''Free-marketers have a home here,'' says Melvyncq Krauss, a senior fellow and a fervent apostle of the so-called ''supply side'' theory that advocates a low-tax, high-growth approach to economic development. ''On the other hand,'' he adds, ''people who don't believe in the free market aren't forced out. We have a nice melange here.''
Brookings Institution economist Joseph Pechman, who recently completed a year at the Hoover as a visiting scholar, wouldn't put it quite that way. Dr. Pechman , an adviser to Walter Mondale, compliments Hoover for providing a ''very productive year, good research facilities, and stimulating discussion.'' But when it comes to ideology, he says, ''I found them very conservative, in general , from the director on down.''
All the talk about ideology is beside the point, says senior research fellow John Bunzel, who kids his colleagues by referring to himself as ''Hoover's affirmative-action Democrat.'' Dr. Bunzel, former president of San Jose State University and now one of President Reagan's Democratic appointees to the US Civil Rights Commission, asserts that any research institution - Brookings or Hoover - would be better served if it did not have to be ''billed.'' ''I would not want to be part of an institution that was single-mindedly of one persuasion. I'd find that stale,'' Bunzel says.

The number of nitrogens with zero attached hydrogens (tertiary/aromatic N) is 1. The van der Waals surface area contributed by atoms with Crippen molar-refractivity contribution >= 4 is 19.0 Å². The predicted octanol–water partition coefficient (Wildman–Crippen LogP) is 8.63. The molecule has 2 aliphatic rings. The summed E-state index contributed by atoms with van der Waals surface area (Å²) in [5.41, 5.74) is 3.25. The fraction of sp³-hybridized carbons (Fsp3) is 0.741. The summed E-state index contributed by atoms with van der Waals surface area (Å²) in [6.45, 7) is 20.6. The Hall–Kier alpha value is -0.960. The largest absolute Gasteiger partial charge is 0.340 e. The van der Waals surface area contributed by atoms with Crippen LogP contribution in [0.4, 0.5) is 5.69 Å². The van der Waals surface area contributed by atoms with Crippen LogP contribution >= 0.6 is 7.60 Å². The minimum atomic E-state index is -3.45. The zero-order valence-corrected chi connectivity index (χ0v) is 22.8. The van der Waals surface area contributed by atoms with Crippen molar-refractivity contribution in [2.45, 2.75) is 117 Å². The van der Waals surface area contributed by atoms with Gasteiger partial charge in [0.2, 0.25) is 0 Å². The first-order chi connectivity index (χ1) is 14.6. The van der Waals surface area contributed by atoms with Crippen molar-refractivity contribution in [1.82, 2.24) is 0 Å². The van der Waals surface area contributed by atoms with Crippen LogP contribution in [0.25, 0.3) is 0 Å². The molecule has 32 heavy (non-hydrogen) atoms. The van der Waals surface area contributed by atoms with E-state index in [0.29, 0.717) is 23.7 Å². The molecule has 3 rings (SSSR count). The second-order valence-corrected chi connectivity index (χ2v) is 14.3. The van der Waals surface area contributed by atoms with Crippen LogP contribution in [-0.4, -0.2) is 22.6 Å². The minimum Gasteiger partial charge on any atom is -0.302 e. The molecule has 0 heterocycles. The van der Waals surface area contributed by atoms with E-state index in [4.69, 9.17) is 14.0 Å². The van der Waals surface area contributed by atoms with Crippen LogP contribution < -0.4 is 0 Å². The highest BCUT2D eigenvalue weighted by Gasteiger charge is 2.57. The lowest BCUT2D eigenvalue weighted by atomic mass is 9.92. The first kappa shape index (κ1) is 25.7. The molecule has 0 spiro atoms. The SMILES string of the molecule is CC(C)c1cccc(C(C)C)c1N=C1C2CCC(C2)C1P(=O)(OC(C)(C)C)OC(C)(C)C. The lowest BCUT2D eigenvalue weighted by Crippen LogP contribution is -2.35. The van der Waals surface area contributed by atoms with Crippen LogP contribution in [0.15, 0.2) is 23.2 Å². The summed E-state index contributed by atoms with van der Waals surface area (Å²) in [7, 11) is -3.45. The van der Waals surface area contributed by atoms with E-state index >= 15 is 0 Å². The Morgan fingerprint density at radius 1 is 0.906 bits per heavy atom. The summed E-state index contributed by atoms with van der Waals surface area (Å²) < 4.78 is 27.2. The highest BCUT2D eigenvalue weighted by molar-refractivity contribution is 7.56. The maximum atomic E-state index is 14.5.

There's little question that many of the issues tackled by Hoover fellows cut across partisan or ideological lines. One outstanding example is the work of Thomas G. Moore (no relation to John Moore) on deregulation of the transportation industry. Another is the extensive research on social security reform by Rita Ricardo-Campbell (senior fellow and wife of Hoover director Glenn Campbell). Politicians on both sides of the aisle in Congress have drawn on their efforts.
Dressed in the informal, tieless manner common at Hoover, Dr. Thomas Moore describes how the idea of deregulation got rolling in the late '60s. He was on President Nixon's Council of Economic Advisers, helping form a task force on transportation issues. Its work soon hit a gaping hole in relevant research. That spurred a rush of work by scholars - an outpouring of mental energy that eventually culminated in passage of the 1978 Airlines Deregulation Act. The thinking and writing on the issue were ''a necessary condition for that kind of bill to pass,'' Moore says.
Rita Ricardo-Campbell's work on social security started in the late '50s during a stint on the Wage Stabilization Board. It continued through her appointment to the Quadrennial Advisory Council on Social Security in 1974. Soon thereafter, she wrote ''Social Security: Promise and Reality.''
''I made a lot of proposals for reform - politically naive, but they made economic sense,'' says Dr. Ricardo-Campbell. Enough sense to gain the attention of then-presidential aspirant Ronald Reagan. She later became the chairman of a Reagan campaign task force on social security. The ideas embedded in that task force's report strongly influenced later reform legislation, she says.